Living in the Shadow of Celebrity


In the future everyone will be world-famous for 15 minutes.–Andy Warhol

When I was younger, I still believed that I would obtain my “fifteen minutes” of fame. I thought that I would be famous for my writing or research or something. I suppose those are the dreams of youth, usually unrealized. As we grow older, we begin to understand that only a few people become famous, and then often for the wrong reasons.

We had our moment recently when our little dog, Anakin, appeared on CuteOverload. As a proud dog mom, I was overjoyed. He had finished chemotherapy not long before his appearance, and so that made the honor even more sweet. He was a survivor, and he was cute! It was a win for all those little dogs out there who have gone through some pretty tough circumstances and lived to strut their stuff.

Sure, I’d still like to be a famous writer or at least get a few accolades. But caring for Anakin during his illness and watching him play and enjoy his life after cancer, well that’s enough for me. I’ve made a difference in this little dog’s life, but he’s changed me for the better. He’s helped me to realize that sometimes we should let others have the limelight even as we support them from the shadows. That’s ultimately more fulfilling.

Let other people have fame. I’ll gladly take my sweet little Anakin any day.

Growing Up Okie

Photo by taliesin on

Growing up, I realized we were perceived differently. Visitors would joke about our having electricity, and even as a child, I understood that my parents were patronized simply for being Oklahoman.

As I matured, I attempted to separate myself from any semblance of a more rural lifestyle and upbringing. I educated myself and improved my grammar, eliminating much of the slang common in the area. I also refused to wear boots or listen to country music. Yes, I was uppity. I’ll admit it. In an attempt to gain respect from those who looked upon me with disdain, I became ashamed of my own home state.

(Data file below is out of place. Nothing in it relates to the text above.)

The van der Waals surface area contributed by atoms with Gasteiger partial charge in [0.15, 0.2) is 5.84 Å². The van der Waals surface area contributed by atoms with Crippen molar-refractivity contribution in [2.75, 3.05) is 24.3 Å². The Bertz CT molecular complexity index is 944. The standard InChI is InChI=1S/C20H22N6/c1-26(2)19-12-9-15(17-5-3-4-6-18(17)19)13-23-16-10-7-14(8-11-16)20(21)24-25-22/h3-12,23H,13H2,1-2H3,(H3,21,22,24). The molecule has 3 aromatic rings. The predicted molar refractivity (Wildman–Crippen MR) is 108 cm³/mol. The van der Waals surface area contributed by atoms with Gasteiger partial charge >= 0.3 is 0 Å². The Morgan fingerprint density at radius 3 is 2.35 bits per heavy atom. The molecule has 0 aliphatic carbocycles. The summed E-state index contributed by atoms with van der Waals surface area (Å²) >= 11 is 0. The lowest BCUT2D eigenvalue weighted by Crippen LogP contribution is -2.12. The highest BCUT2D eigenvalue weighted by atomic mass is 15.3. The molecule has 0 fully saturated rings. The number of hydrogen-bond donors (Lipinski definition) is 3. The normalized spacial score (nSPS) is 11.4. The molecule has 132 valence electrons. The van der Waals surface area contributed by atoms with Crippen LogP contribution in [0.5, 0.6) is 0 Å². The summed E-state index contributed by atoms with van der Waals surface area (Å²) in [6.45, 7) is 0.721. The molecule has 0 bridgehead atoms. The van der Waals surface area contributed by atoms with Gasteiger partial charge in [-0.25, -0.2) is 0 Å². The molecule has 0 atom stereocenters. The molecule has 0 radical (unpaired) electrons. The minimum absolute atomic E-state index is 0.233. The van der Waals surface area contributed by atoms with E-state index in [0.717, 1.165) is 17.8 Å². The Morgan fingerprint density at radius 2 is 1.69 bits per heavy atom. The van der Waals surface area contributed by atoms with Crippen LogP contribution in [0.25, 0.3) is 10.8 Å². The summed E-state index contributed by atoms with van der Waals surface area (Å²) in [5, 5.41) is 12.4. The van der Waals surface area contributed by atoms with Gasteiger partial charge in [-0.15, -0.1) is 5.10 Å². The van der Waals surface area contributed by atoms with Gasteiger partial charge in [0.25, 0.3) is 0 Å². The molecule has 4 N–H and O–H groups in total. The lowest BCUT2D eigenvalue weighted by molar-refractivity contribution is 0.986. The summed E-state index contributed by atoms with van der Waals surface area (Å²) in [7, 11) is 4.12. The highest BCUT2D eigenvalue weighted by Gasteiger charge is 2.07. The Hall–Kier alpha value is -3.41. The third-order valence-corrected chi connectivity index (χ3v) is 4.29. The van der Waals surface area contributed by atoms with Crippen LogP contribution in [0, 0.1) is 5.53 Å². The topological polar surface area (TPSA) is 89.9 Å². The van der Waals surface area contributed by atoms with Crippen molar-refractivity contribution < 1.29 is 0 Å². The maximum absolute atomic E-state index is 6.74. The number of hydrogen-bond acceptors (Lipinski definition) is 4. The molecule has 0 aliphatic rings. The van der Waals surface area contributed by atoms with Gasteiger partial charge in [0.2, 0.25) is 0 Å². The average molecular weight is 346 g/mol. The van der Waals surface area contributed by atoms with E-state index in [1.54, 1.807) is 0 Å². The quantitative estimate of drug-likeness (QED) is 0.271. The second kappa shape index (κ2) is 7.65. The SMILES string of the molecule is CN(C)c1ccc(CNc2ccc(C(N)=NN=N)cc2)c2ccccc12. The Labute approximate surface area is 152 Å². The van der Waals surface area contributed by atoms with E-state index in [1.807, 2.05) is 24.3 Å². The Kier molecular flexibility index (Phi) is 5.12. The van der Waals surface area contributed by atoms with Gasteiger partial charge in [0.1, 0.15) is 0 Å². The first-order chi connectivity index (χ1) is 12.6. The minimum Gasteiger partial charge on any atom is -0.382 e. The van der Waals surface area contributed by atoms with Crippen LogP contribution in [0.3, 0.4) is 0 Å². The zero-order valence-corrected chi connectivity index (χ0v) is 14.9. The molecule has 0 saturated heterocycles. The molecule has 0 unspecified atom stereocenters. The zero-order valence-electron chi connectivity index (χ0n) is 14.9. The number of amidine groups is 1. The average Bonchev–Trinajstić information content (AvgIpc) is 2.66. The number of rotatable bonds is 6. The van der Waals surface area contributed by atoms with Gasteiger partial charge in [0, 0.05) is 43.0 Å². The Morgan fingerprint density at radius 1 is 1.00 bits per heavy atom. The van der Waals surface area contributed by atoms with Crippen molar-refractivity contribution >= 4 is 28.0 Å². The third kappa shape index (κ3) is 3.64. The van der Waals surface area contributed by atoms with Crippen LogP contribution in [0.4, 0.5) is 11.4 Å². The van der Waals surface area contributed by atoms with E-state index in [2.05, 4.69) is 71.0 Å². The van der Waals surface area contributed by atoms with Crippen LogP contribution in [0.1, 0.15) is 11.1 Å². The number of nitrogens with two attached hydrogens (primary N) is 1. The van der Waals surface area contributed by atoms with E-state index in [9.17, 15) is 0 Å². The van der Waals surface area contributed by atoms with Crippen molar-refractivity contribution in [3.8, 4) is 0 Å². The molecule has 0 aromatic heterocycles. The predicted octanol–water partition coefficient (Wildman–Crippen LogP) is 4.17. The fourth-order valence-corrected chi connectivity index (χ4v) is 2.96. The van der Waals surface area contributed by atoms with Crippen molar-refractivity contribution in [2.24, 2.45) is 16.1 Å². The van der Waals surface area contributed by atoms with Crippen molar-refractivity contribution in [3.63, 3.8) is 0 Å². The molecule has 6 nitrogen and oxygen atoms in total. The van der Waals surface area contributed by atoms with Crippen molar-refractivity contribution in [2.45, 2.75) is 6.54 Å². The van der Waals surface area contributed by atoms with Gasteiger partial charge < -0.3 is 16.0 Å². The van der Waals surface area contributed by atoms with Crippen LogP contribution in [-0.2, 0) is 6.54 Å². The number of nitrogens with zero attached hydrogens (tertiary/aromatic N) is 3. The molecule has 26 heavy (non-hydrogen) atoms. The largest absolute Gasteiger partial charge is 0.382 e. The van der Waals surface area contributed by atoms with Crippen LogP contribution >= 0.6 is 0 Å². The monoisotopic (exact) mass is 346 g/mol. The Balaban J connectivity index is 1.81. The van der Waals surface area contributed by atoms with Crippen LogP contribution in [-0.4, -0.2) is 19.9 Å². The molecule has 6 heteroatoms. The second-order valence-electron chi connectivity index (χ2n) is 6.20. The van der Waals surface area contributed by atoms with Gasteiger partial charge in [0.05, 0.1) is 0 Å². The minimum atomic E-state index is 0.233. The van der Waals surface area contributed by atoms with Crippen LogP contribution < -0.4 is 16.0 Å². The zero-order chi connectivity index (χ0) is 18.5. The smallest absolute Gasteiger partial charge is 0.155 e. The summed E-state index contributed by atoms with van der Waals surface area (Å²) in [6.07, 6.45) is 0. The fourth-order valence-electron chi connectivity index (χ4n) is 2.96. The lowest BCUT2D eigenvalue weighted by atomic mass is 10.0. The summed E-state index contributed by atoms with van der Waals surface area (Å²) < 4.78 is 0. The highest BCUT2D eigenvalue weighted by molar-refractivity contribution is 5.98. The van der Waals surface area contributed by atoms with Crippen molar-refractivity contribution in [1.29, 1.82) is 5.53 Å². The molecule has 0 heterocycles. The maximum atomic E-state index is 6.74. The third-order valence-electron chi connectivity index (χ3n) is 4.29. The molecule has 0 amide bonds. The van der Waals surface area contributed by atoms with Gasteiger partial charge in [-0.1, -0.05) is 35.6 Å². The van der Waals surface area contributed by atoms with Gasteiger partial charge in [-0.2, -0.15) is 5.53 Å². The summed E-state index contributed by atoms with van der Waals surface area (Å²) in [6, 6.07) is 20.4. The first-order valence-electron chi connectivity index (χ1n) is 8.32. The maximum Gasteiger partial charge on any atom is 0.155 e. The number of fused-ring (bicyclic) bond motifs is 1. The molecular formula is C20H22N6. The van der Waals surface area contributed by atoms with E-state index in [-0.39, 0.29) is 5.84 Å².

I realize that others’ impressions of Oklahoma are quite limited. Whether it is the review of Cattleman’s Steakhouse on the Food Channel or the recent devastation brought about by tornadoes throughout the state, people only see wheat and cows and twisters. But Oklahoma is much more.

Unfortunately, it took a talk with my grandmother to realize that. She told me and my brother about the teasing she received growing up and how she grew to be proud of Oklahoma. Although they tried to pin her with what they perceived as a derogatory term–and historically it certainly was that–she took it upon herself to say, “I’m proud to be an Okie.”

Now, it wasn’t until much later that I understood the history behind that term, and it took a trip to California for me to see that those views of Oklahomans still exist. When I introduced myself to a person there in LA, he immediately effected a Beverly Hillbilly type accent and asked, “How you likin’ the big city?” Bristling at the insult, I simply said, “I’m liking it just fine.”

I realize that everyone has to have someone that they feel is beneath them. If people decide to patronize me just because I’m an Okie, that’s just fine. I’m no longer ashamed of having grown up in rural Oklahoma. I’ll gladly listen to country music, but I’ll admit I still don’t have any boots. And as far as accent or vocabulary, I don’t try to hide my twang any longer.

Ya’ll come back now, ya here?

A Short Guide to Me

Photo by EmmiP on

Yes, I’ll admit it. My Scrooge-like motivation for beginning this blog is to gain an online presence and hopefully obtain a job. Who isn’t, right? With so many out of work or even dropping out of the workforce altogether, I know I’m not alone.

Much of my situation was brought about by me. At the age of 40, I realize the mistakes I made in choosing my degrees and subsequent work. With degrees in English and history, I wasn’t qualified for much other than library tech, writer, or teacher. I wish now that I had listened to my parents when they tried to guide me toward a more practical degree path, but that won’t change the past.

At the time, I was on fire for writing and learning from the work of others. I wrote constantly and thought little about the future and what it might be like to be middle-aged. I take a bit more practical view nowadays. I still love reading and writing–and helping others to find their own love of those skills–but I also need to eat. With time comes responsibility as well as the desire to care for those who rely upon us. The passion is still there, but I regret not being able to care better for my family.

Now, having lost my teaching position due to budget cuts, I need to find additional work. My family relies on me solely for income, and I cannot flub this one up. This blog is therefore a part of my attempt to “show off” my writing skills and possibly gain some gainful employment.

That being said, I hope that it will be much more. So keep reading. As Tom Bodett might say, “I’ll leave the light on for you.”